Chile is the South American country occupying a long and narrow coastal strip wedged between the Andes mountains and the Pacific Ocean. This wine hails from the Casablanca Valley, which is closer to the Pacific ocean than the Andes, approximately midway between the northern and southern boarders. During the “vegetative period” in the growth cycle, the temperature maxes out at 68 degrees (F) which helps create excellent growing conditions for Sauvignon Blanc and Chardonnay. The US brought in over 6.2 million nine-liter cases of Chilean wine in 2008, making it the 4th largest imported wine in America. Ahead of Chile (in order) are Italy, Australia, and France. The next closest countries are Argentina (3.8 million nine-liter cases) and Spain (3.6 million nine-liter cases).

My tasting notes on this Chilean wine are in the short wine vlog below, but I’d like to make one small comment before you watch it.  It occurred to me that using words like “acid” in describing a wine may cause a negative reaction in someone who’s just being introduced to wine.  When I mention the acidity of the wine, please think of the acid you’d find in a pineapple, or citrus. It’s not battery acid, at least not in this wine! While some Sauvignon Blanc wines will have bright citrus fruit, the Caliterra definitely has more of a minerality to it than fruit, but it’s really nice.  With 13% ABV, it’s made of 100% Sauvignon Blanc grapes, the wine is cold fermented and unoaked, aged on yeast lees. It’s similar in some respects to the Secreto Sauvignon Blanc, which is also from the Casablanca Valley in Chile.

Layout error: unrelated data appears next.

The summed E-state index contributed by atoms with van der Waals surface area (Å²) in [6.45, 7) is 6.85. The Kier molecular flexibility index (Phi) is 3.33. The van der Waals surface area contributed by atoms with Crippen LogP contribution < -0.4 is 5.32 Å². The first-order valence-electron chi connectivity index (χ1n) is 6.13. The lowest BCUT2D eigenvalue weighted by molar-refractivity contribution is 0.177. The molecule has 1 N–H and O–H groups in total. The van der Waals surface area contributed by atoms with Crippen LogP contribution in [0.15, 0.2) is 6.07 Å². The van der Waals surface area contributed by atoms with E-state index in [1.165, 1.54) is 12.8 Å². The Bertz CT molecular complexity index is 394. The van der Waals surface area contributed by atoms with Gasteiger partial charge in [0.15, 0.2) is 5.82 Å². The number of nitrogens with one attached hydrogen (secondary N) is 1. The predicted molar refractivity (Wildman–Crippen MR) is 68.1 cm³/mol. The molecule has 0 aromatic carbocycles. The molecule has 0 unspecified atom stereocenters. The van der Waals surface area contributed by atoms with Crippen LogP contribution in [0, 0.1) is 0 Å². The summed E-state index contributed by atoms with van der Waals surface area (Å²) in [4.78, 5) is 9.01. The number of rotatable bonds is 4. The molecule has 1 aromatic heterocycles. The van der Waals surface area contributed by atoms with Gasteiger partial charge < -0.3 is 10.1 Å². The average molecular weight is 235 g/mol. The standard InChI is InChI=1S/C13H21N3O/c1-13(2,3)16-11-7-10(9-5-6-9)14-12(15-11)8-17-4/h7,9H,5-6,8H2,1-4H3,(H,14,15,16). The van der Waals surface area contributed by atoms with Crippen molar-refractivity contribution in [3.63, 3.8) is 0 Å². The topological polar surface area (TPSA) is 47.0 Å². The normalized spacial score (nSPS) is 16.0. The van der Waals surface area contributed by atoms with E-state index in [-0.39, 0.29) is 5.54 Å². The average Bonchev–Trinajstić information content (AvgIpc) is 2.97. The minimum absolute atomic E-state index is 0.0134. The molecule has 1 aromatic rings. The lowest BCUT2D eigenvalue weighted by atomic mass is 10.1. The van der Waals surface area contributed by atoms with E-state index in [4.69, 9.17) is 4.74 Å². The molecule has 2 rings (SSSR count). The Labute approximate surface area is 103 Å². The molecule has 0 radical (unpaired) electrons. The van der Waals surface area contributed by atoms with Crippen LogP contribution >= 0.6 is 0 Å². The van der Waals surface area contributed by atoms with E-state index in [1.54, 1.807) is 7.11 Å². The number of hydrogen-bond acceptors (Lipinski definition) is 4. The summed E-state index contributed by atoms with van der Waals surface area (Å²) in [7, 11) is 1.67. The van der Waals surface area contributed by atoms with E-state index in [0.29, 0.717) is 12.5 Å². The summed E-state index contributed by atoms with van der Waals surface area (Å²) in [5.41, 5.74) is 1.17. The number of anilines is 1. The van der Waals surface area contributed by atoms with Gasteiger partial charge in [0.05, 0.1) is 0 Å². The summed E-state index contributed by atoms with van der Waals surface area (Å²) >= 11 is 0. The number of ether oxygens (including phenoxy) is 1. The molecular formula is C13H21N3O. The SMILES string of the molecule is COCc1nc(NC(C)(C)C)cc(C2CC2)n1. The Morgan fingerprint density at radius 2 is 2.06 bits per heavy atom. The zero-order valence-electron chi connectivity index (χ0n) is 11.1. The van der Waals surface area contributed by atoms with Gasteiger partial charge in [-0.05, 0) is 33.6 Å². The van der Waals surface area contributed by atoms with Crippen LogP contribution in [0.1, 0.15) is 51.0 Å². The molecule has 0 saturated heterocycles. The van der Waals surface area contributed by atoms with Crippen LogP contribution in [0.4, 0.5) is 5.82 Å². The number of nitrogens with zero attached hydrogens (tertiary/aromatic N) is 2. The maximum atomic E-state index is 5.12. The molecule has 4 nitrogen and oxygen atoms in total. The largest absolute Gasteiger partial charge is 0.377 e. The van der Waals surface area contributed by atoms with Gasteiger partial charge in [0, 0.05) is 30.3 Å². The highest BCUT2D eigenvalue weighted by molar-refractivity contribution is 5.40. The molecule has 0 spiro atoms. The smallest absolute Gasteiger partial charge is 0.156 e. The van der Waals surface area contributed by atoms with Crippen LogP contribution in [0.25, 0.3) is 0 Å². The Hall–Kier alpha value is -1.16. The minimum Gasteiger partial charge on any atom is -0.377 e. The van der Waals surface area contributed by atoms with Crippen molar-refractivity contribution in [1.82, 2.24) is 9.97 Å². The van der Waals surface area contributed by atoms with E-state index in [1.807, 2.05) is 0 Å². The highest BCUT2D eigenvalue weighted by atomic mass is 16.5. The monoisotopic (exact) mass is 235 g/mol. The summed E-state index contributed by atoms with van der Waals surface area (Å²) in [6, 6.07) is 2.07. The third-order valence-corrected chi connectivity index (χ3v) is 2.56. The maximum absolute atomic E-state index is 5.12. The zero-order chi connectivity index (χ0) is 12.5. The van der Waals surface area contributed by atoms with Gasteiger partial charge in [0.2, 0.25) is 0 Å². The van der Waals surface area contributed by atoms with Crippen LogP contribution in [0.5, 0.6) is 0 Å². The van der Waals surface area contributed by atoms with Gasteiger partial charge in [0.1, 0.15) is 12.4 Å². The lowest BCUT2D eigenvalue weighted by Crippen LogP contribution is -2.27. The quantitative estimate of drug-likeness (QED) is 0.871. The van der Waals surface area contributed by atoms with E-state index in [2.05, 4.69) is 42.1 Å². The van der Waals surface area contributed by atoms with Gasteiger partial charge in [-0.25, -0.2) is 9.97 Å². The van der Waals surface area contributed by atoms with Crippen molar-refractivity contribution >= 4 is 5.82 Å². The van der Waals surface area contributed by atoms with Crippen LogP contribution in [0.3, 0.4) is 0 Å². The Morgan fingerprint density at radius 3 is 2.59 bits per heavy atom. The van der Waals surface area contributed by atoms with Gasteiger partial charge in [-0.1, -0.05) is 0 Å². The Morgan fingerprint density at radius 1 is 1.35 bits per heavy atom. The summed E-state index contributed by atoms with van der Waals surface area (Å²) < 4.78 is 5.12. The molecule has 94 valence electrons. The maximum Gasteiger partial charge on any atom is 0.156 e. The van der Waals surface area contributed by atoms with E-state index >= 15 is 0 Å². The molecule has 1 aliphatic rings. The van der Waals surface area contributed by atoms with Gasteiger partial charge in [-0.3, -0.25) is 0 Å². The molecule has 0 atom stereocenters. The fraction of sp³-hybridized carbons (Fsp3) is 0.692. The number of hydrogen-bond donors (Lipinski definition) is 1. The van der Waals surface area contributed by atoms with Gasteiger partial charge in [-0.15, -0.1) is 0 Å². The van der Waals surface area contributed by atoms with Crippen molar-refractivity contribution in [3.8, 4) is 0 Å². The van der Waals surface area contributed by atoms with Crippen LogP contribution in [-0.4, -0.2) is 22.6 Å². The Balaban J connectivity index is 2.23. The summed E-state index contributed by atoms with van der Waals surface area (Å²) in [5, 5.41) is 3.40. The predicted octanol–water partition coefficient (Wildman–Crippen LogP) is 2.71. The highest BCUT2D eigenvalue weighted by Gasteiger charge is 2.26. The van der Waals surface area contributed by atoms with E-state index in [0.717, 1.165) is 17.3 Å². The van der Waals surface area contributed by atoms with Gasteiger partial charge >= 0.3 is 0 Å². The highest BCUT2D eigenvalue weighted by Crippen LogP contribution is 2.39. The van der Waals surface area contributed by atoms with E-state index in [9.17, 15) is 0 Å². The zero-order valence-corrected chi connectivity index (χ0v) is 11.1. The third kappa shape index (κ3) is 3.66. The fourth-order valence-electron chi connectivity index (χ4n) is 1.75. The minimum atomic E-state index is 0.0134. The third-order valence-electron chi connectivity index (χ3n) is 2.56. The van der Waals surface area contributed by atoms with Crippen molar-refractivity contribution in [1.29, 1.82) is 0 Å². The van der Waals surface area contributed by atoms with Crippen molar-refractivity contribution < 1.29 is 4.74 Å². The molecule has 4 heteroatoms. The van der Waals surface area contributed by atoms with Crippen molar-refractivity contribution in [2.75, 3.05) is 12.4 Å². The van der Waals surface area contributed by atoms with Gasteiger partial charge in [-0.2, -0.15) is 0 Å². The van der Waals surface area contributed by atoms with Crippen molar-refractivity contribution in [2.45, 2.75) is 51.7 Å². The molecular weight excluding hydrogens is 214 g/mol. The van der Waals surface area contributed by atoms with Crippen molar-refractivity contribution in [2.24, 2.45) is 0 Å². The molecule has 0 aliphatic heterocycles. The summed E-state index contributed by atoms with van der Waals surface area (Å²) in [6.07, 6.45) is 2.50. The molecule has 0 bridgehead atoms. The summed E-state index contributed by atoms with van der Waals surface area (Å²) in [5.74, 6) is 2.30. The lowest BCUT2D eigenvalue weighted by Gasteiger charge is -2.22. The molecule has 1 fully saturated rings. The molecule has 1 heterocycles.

Chillin with Chile – Caliterra Reserva Sauvignon Blanc from Matthew Scott on Vimeo.

In trying to help you with food and wine pairings, we had the Caliterra Reserva 2008 Sauvignon Blanc with a chicken ceasar salad. It was a nice compliment to the meal, and actually the wine overshadowed the meal.  For about $12 retail, I’d have no problem serving this wine at a summer party. I can see a bucket, brimming with ice, and loaded with this great value wine from Chile in my backyard sometime soon. We’d probably serve cheeses and maybe shrimp cocktail  or grilled shrimp with a citrus/garlic marinade. And you can be sure, everyone would have a good time with wine!

Don’t be April Fooled – Secreto Sauvignon Blanc is serious

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Sobon Estates 2006 Viognier, a video wine review

This evening’s wine was Sobon Estates 2006 Viognier. It’s a nice summer wine that rolls in at $15, and while I won’t say it’s the best viognier, it was worth giving it a try. The video review that follows gives a good summary, but I’ll fill that out as well. Video Wine review, Sobon Estates…

Summer Time, Summer Wine – C.B.S.B

Since it’s summer time, I thought we’d go with another nice, backyard sipper to beat the heat. I’m not an a-typical white wine only in summer kind of guy. However, I came across a few good Pinot Grigio and Sauvignon Blanc wines that I want to share, and will do so with abandon! Today’s review…

Wine Review – CMS Red

It’s been too long. Not since I’ve had wine, but since I wrote and shared about it. I have wine JUST about every night. Often times I am so wrapped up in enjoying it, that I forget to write down my notes. I decided not to do that today. After a fabulous day at the…